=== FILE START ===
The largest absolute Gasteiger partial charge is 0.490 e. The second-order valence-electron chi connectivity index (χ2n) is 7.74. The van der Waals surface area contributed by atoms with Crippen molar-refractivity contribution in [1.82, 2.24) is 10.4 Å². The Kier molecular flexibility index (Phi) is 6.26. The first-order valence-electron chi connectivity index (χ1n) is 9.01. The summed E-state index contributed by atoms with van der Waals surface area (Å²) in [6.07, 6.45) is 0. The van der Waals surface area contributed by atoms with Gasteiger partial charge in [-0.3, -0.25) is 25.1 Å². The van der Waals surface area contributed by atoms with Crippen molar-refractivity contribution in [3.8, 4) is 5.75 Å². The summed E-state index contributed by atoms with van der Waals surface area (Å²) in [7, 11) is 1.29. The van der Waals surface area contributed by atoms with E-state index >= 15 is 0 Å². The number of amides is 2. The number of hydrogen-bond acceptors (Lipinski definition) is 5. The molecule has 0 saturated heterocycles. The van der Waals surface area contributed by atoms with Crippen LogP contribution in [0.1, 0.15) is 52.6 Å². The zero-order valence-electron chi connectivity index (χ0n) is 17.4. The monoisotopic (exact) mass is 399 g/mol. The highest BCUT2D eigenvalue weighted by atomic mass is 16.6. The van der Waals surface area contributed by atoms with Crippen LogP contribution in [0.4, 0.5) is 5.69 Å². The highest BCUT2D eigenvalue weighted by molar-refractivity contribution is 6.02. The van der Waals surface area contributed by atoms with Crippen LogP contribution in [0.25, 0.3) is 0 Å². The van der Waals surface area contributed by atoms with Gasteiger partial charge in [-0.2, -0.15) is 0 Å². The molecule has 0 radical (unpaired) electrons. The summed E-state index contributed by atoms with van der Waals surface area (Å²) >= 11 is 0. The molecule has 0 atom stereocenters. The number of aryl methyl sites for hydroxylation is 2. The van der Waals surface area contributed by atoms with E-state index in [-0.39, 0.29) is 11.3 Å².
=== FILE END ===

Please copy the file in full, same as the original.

The largest absolute Gasteiger partial charge is 0.490 e. The second-order valence-electron chi connectivity index (χ2n) is 7.74. The van der Waals surface area contributed by atoms with Crippen molar-refractivity contribution in [1.82, 2.24) is 10.4 Å². The Kier molecular flexibility index (Phi) is 6.26. The first-order valence-electron chi connectivity index (χ1n) is 9.01. The summed E-state index contributed by atoms with van der Waals surface area (Å²) in [6.07, 6.45) is 0. The van der Waals surface area contributed by atoms with Gasteiger partial charge in [-0.3, -0.25) is 25.1 Å². The van der Waals surface area contributed by atoms with Crippen molar-refractivity contribution in [3.8, 4) is 5.75 Å². The summed E-state index contributed by atoms with van der Waals surface area (Å²) in [7, 11) is 1.29. The van der Waals surface area contributed by atoms with E-state index >= 15 is 0 Å². The number of amides is 2. The number of hydrogen-bond acceptors (Lipinski definition) is 5. The molecule has 0 saturated heterocycles. The van der Waals surface area contributed by atoms with Crippen LogP contribution in [0.1, 0.15) is 52.6 Å². The zero-order valence-electron chi connectivity index (χ0n) is 17.4. The monoisotopic (exact) mass is 399 g/mol. The highest BCUT2D eigenvalue weighted by atomic mass is 16.6. The van der Waals surface area contributed by atoms with Crippen LogP contribution in [0.4, 0.5) is 5.69 Å². The highest BCUT2D eigenvalue weighted by molar-refractivity contribution is 6.02. The van der Waals surface area contributed by atoms with Crippen LogP contribution in [0.25, 0.3) is 0 Å². The van der Waals surface area contributed by atoms with Gasteiger partial charge in [-0.2, -0.15) is 0 Å². The molecule has 0 radical (unpaired) electrons. The summed E-state index contributed by atoms with van der Waals surface area (Å²) >= 11 is 0. The molecule has 0 atom stereocenters. The number of aryl methyl sites for hydroxylation is 2. The van der Waals surface area contributed by atoms with E-state index in [-0.39, 0.29) is 11.3 Å².